Human Error

Mr. Awesome and I went to visit his mother and stepdad on the shores of Lake Michigan over the weekend. We had a lovely time: did a little shopping, had ice cream, and watched the sunset on the lake. Sunday we were able to attend the church Mr. Awesome’s grandmother called home for many years and Mr. Awesome got to go fishing with his uncle and stepdad. It was a fabulous 30 hours of relaxation.

As we pulled into our driveway yesterday evening, I mentally prepared myself for what would meet us bird-wise when we walked through the door and climbed the stairs. No doubt they would all be good and ready to come out of their cages and quite happy to see us.

What I found was frightening.

As I made my way up the stairs the first thing I noticed was that there was a light on. If we are gone more than a few hours I leave the lights off and the curtains open so the birds can have some darkness when the sun goes down. I was sure I had turned that light off. I always turned that light off. Well that’s weird, I thought. Guess we must’ve forgot. Oh well, no worries.

But then I rounded the corner and looked into Willow’s cage. I couldn’t find her. For half a second I thought my eyes were just having trouble focusing in the dim light. Then I began to worry I was going to find her on the bottom of the cage, dead, struck down by some sudden or unnoticed ailment. Then my eyes moved to the top of the cage…

There she was, perched in her usual place, ruffling her feathers and giving me her best “It’s about time you lot showed up!” face. The cage door was wide open, and there were mounds of parrot doo on the nearby bathroom floor.

My stunned brain swirled and tumbled to find an explanation for what I was looking at. A number of possibilities presented themselves in split second increments to my addled mind. Landing on one I turned to Mr. Awesome (who had followed me up the stairs) and asked,

“Who’s in our house!?”

Mr. Awesome looked a bit quizzical.

“Check the doors!” I exclaimed, and pushed past him to inspect all points of entry.

I’ve watched plenty of true crime and fake crime television programs in my day, so I knew what had happened. Clearly, some deranged psycho had broken into our home, turned on the hall light, and let just one of the birds out. They were no doubt waiting in a closet with an ax to dispatch us in our sleep.

I raced around the condo checking every door to make sure it was secure. All locked! The fiend must have slithered through the basement window. Nope, that was locked too.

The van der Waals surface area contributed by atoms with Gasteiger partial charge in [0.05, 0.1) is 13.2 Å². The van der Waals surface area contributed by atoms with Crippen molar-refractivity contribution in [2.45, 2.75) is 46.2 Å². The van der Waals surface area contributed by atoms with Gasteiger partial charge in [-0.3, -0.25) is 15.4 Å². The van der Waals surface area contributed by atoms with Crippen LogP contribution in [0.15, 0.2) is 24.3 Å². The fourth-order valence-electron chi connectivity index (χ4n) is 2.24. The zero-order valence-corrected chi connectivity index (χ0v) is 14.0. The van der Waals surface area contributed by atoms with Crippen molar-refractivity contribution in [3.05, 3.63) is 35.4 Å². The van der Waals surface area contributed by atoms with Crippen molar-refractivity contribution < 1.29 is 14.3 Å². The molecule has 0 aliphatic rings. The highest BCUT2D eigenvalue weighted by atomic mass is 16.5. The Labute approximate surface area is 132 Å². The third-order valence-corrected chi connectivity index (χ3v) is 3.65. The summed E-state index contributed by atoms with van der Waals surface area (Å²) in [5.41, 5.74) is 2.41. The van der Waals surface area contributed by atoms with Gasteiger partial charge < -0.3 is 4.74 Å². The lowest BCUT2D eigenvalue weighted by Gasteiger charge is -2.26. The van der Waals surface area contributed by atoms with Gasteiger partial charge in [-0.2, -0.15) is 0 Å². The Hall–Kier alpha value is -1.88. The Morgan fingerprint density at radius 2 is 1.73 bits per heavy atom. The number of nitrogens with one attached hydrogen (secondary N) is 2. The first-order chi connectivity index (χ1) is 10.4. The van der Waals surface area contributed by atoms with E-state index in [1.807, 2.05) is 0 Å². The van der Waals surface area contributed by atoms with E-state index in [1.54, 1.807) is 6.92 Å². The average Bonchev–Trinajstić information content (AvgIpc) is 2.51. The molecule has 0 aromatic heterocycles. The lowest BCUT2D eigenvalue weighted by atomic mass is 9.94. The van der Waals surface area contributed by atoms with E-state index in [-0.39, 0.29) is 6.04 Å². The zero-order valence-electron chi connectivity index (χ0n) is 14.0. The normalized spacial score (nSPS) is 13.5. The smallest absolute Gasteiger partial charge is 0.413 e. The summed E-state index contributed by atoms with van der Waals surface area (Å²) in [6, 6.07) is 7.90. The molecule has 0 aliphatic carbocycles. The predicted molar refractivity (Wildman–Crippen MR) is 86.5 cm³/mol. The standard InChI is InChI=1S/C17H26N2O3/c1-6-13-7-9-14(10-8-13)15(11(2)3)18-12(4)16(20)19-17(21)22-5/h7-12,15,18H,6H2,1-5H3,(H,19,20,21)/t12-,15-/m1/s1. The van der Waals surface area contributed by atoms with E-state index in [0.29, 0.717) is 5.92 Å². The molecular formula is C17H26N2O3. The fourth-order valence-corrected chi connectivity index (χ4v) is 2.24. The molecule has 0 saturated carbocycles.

I returned to Mr. Awesome and the scene of the crime.

“I have a hard time believing someone would break into our house, let the bird out, and not take anything.” he pointed out sagely. Once again I ran off. My jewelry was still there. We hadn’t noticed anything missing. Not a robbery then.

I padded back to the crime scene and began to rethink things. If a crazed, parrot-loving psychopath hadn’t snuck into our home and let Willow out of her cage… then she must have escaped! I stared at her in awe, considering what kind of genius, feathered Houdini our bird must be to have figured out how to manipulate the latch on the cage door AND swing the safety catch at the same time.

“I think it’s much more likely you just didn’t latch the door properly, or got distracted in getting everything ready and forgot to shut it all the way.” repeated Mr. Awesome, or something to that effect.

How annoying that he couldn’t see we had a bird prodigy. Me forget to lock the door? How could I be that stupid? How could I miss something like that? Put Them In Their Cages When You Are Going To Be Gone For A While was the first subject of Parrot Owning 101.

Pride goeth before destruction, and an haughty spirit before a fall. -Proverbs 16:18

But as I gazed at the piles of poop and shredded trim in our guest bathroom, I finally had to concede that at some point in my haste to get on the road, I had neglected to latch Willow’s door, the result being she had quite the party while we were away. Heartily displeased with my own stupidity, I thanked the Lord that it hadn’t been worse. Willow was fine, the budgies were still cozy in their cages, no electrical cords had been gnawed on, and the bathroom trim could always be replaced. Humbled and flabbergasted at the fallibility of my own mind, I grabbed the vinegar spray and broom and started cleaning up.

And so boys and girls, what’s the moral of today’s story? Double and triple check your animals before you leave the house, and don’t rely on your memory to serve you properly in these situations. I think in future Mr. Awesome and I need to create a buddy system: I check, you check. Two sets of eyes are better than one.

I suppose there is one small consolation to this unpleasant event. At least, while we were away, Willow wasn’t bored.












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